Mastitis in dairy cattle is the persistent, inflammatory reaction of the udder tissue. Mastitis, a potentially fatal mammary gland infection, is the most common disease in dairy cattle in the United States. It is also the most costly to the dairy industry. Milk from cows suffering from mastitis has an increased somatic cell count.
Mastitis occurs when white blood cells (leukocytes) are released into the mammary gland, usually in response to bacteria invading the teat canal. Milk-secreting tissue and various ducts throughout the mammary gland are damaged due to toxins released by the bacteria. Mastitis can also occur as a result of chemical, mechanical, or thermal injury.
This disease can be identified by abnormalities in the udder such as swelling, heat, redness, hardness, or pain (if it is clinical). Other indications of mastitis may be abnormalities in milk such as a watery appearance, flakes, or clots. When infected with subclinical mastitis, a cow does not show any visible signs of infection or abnormalities.
Bacteria that are known to cause mastitis include:
Mastitis may be classified according two different criteria: either according to the clinical symptoms or depending on the mode of transmission.Clinical symptoms
Mode of transmission
Mastitis is most often transmitted by repetitive contact with the milking machine, and through contaminated hands or materials.
Mastitis can cause a decline in potassium and lactoferrin. It also results in decreased casein, the major protein in milk. As most calcium in milk is associated with casein, the disruption of casein synthesis contributes to lowered calcium in milk. The milk protein continues to undergo further deterioration during processing and storage. Milk from cows with mastitis also has a higher somatic cell count. Generally speaking, the higher the somatic cell count, the lower the milk quality.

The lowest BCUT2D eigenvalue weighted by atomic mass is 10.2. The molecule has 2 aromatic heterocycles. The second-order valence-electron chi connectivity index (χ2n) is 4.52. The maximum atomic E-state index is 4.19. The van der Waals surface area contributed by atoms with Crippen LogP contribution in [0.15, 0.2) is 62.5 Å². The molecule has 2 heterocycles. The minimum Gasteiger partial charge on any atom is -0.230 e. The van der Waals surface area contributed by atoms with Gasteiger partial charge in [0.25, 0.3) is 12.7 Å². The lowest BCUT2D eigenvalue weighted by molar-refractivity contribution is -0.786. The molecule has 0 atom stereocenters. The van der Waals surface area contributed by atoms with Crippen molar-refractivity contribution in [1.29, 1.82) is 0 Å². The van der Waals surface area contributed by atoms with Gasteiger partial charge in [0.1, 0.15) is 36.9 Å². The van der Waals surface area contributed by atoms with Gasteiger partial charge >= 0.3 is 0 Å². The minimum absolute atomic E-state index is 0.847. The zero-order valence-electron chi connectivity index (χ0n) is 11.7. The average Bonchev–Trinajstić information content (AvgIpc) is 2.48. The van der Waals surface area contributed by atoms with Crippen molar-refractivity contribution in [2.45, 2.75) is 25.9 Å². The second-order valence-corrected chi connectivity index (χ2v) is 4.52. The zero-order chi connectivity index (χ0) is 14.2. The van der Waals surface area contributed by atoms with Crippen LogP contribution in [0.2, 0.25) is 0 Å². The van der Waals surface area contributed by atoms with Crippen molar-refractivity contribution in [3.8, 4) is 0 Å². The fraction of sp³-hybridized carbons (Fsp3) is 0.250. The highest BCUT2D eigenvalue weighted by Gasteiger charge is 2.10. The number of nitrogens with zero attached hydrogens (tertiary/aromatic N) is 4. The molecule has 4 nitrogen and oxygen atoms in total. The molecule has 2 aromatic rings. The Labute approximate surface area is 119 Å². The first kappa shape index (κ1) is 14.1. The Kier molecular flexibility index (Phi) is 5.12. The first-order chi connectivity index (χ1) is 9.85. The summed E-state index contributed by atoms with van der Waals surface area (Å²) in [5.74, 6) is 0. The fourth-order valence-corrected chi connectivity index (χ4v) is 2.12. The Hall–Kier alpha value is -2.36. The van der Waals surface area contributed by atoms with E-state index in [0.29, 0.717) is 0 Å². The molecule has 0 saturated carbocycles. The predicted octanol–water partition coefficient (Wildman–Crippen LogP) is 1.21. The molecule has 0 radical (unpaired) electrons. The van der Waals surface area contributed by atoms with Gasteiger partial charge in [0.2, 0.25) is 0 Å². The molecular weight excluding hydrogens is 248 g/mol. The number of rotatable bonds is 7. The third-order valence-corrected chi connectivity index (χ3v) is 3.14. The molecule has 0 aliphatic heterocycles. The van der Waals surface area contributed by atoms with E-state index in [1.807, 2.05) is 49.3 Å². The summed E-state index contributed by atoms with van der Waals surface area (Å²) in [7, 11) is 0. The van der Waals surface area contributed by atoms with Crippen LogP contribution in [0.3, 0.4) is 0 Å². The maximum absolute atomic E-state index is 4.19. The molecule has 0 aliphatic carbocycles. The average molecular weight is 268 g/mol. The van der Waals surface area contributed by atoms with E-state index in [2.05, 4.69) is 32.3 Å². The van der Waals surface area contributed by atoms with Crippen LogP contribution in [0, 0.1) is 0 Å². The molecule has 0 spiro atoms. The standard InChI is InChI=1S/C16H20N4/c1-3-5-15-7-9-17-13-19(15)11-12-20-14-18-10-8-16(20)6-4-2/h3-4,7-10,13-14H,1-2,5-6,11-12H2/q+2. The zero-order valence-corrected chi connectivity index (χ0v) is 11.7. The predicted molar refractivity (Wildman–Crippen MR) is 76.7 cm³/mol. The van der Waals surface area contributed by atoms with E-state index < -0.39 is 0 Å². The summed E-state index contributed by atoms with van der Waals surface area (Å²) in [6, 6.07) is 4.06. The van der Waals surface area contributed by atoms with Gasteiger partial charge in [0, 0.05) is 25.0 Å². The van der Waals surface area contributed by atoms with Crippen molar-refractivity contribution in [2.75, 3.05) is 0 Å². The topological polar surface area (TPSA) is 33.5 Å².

Cattle affected by mastitis can be detected by examining the udder for inflammation and swelling, or by observing the consistency of the milk, which will often develop clots or change color when a cow is infected.
Another method of detection is the California mastitis test, which is designed to measure the milk's somatic cell count as a means for detecting inflammation and infection of the udder.
Treatment is possible with long-acting antibiotics, but milk from such cows is not marketable until drug residues have left the cow's system. Antibiotics may be systemic (injected into the body), or they may be forced upwards into the teat through the teat canal (intramammary infusion). Cows being treated may be marked with tape to alert dairy workers, and their milk is syphoned off and discarded. To test whether whether the antibiotics residues are within regulatory requirements, special tests exists. Vaccinations for mastitis do exist, but as they only reduce the severity of the condition, and do not prevent new infection they should be used in conjunction with a mastitis prevention program.
Practices such as good nutrition, proper milking hygiene, and the culling of chronically infected cows can help. Ensuring that cows have clean, dry bedding decreases the risk of infection and transmission. Dairy workers should wear rubber gloves while milking, and machines should be cleaned regularly to decrease the incidence of transmission.
A good milking routine is vital. This usually consists of applying a pre-milking teat dip or spray, such as an iodine spray, and wiping teats dry prior to milking. The milking machine is then applied. After milking, the teats can be cleaned again to remove any growth medium for bacteria. A post milking product such as iodine-propylene glycol dip is used as a disinfectant and a barrier between the open teat and the bacteria in the air. Mastitis can occur after milking because the teat holes close after 15 minutes if the animal sits in a dirty place with feces and urine.
This disease costs the US dairy industry about 1.7 to 2 billion USD each year.